What really struck me about Leland’s response video, the first one in this post, is how hurt he sounds as he addresses the “haters”. He strikes me as such a kind and sensitive soul. I have never met Lee, but watching his videos make me feel like I know him somewhat. He shares so much of himself daily, and puts himself out there for anyone who’s interested. And people feel like they can say anything they want to him, emboldened by the fact that he’s a well-known musician and they are anonymous “nobodies” behind a computer screen. Of course, no one is really a “nobody”. Everyone knows someone, and if you’re known by someone, that means you exist and have some level of importance to someone. But I think sometimes people forget that there are real people behind the screen… and maybe you think you know them because you can see and hear them. But you really don’t know them as much as you might think you do…
I think writers and musicians attract a lot of people who think they really know them and what’s in their hearts. I’ve had people assume things about me, and sometimes people project a tone to my words that maybe I don’t really feel. Like, if you heard me speaking rather than just read my words, you might come away with a different idea of what I mean.
Leland Sklar is a liberal musician who lives in Los Angeles. Many people think they know what it means to be a liberal and what’s in their hearts. I have a lot of conservative relatives who equate liberals with communists who want to take away their rights. I have never met a single liberal person who advocates for communism. What I’ve seen are mostly people who champion equality, sometimes in ways that may be objectionable. I don’t agree with all liberal tenets myself. As I get older, I find that I like them more than the conservative tenets I grew up with. Living in different places has changed me. If I hadn’t had all of this exposure to different people and places, maybe I would have stayed more conservative. But then I know conservative people who have lived in many places, too, and they stick with their world views. I try not to automatically assume the worst about them simply because we disagree on politics.
I don’t understand why people can’t simply scroll past things that inspire them to post mean and insulting comments. The Internet is such a huge entity. There’s somewhere online for almost everyone. And no matter what you think of Ruth Bader Ginsburg and her legacy, there’s no need to be gleeful about her death and post rotten comments like she was a “goblin” or a “walking dead person” for two years. Some people are genuinely hurt and saddened by her passing and what it will mean for the people for whom she advocated, as well as balance to the Supreme Court. The people who are hurting have the right to grieve and express themselves without rudeness from the “peanut gallery”. What’s more, artists, writers, and musicians are here to express themselves. That’s the essence of what they do and of creativity itself. They belong to no one, and no one has the right to tell them to shut up and play, sing, color, write, or whatever else.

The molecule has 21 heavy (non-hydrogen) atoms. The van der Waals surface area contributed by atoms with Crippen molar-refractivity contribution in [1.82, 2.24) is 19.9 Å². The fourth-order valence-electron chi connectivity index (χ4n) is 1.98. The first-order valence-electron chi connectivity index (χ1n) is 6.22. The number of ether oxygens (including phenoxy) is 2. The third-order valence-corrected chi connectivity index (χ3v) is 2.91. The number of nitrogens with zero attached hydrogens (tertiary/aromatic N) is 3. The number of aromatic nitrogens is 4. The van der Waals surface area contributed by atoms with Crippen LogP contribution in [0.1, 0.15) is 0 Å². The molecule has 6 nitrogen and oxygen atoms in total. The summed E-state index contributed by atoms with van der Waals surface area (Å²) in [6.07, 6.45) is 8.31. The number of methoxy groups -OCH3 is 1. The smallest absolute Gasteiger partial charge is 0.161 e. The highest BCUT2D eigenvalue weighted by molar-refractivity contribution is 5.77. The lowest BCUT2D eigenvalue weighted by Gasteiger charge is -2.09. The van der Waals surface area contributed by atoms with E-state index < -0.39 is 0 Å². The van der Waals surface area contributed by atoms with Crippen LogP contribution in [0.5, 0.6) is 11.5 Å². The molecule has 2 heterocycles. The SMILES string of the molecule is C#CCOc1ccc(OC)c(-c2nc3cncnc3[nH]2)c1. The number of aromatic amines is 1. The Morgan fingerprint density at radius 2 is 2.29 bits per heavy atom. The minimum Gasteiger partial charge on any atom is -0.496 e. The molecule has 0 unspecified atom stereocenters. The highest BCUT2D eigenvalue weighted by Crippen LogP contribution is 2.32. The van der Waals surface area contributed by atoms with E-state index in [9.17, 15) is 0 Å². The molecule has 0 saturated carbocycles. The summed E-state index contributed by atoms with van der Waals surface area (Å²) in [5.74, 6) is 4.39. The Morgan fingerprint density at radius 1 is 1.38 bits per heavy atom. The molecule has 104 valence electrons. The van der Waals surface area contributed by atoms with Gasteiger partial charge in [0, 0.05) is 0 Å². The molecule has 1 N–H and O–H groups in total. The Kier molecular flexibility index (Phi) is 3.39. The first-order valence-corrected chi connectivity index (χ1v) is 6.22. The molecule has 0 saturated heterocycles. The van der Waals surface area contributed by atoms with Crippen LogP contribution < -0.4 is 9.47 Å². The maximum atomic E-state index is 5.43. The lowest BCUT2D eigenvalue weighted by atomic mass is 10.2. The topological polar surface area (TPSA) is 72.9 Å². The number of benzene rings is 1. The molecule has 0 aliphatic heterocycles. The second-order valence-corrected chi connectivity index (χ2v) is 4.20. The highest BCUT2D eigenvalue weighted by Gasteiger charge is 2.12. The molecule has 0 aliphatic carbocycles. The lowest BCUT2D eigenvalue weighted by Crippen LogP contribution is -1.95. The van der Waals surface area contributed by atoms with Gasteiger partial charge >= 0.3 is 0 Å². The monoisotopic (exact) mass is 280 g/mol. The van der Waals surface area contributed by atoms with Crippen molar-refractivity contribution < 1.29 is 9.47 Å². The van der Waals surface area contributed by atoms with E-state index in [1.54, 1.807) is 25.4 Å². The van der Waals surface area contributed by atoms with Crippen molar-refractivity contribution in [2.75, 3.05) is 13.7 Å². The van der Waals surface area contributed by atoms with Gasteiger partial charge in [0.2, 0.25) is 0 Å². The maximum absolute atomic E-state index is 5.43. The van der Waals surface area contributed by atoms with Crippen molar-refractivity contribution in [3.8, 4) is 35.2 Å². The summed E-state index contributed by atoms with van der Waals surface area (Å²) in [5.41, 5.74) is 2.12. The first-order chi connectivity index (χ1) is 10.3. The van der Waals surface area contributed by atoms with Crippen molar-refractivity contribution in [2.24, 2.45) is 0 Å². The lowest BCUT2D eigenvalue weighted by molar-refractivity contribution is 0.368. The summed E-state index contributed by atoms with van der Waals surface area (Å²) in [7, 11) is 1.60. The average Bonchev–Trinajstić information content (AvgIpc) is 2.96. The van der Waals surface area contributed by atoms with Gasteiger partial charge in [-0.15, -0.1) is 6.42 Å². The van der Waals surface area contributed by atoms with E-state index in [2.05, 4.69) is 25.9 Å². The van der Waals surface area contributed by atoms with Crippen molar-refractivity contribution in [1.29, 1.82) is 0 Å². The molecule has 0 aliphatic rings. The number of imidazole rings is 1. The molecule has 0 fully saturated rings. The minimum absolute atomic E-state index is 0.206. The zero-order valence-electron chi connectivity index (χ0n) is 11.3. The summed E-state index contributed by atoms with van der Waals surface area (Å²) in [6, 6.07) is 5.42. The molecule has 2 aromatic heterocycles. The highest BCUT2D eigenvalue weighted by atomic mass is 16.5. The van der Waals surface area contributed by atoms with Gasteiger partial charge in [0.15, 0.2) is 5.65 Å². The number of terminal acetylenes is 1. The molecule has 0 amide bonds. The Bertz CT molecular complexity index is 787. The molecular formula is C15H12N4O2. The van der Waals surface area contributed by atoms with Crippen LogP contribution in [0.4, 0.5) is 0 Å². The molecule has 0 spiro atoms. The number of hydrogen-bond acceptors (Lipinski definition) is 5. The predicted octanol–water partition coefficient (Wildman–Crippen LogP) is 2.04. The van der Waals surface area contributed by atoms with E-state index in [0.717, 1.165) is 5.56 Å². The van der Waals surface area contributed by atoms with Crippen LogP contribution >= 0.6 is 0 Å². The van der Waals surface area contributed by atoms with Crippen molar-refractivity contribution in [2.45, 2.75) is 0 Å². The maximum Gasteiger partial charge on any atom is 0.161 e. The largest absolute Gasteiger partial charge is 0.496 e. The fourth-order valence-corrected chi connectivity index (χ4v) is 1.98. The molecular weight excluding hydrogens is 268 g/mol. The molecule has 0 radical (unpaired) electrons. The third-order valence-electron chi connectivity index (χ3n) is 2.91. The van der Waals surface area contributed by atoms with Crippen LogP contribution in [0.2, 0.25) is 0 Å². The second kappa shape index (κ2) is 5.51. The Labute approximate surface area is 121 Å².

Now… time to get in a little guitar practice before I get dressed and head off to lunch with my sweet husband.
Last night, I happened to notice that Carole King (or someone on her social media team) posted a picture of herself donning a turquoise colored face mask. She had typed “Just wear the mask” “#MaskUp” on her post. Many people were praising her for encouraging people to wear masks. I decided to hide her post because I’m tired of the constant social media face mask reminders and nagging from people. I mostly stay at home, but I do cooperate with the mask rules when I’m around other people. I neither want nor need the reminder to “#MaskUp”. If I want to be nagged, I’ll call my mother (although my mom, as a general rule, isn’t the type to nag).
However, just because I can’t help myself, I decided to read a few comments before I hid the post.
As to be expected, some people were posting that they can’t or won’t wear masks. I noticed that lots of people were arguing with them. I’ve written before that I don’t think arguing with these people does a lot of good, even though I expect to see them do it. I suppose it’s human nature. But one guy took it a step further. For each person who was not championing the idea that face masks will save us from doom, he posted “RIP”. On a couple of people’s posts, he added something along the lines of “and we’ll dance on your grave when you’re dead!”
After reading that same hateful comment from the same guy several times, I finally left one of my own. I posted, “What a profoundly unhelpful comment.”
I think wishing sickness and destruction on people is childish, stupid, and short-sighted. You think someone deserves death for not wearing a mask? Well, I think you’re an asshole for spreading hate and wishing the virus on another person. The virus is spreading just fine without your help. You don’t need to wish for it to affect more people than it already does. Every person who gets infected can potentially infect many other people… people who are completely innocent. It’s not productive to hope that someone who doesn’t cooperate gets sick and dies. I think it’s much more productive to hope that we can come up with a treatment, cure, or protocol that makes the masks unnecessary.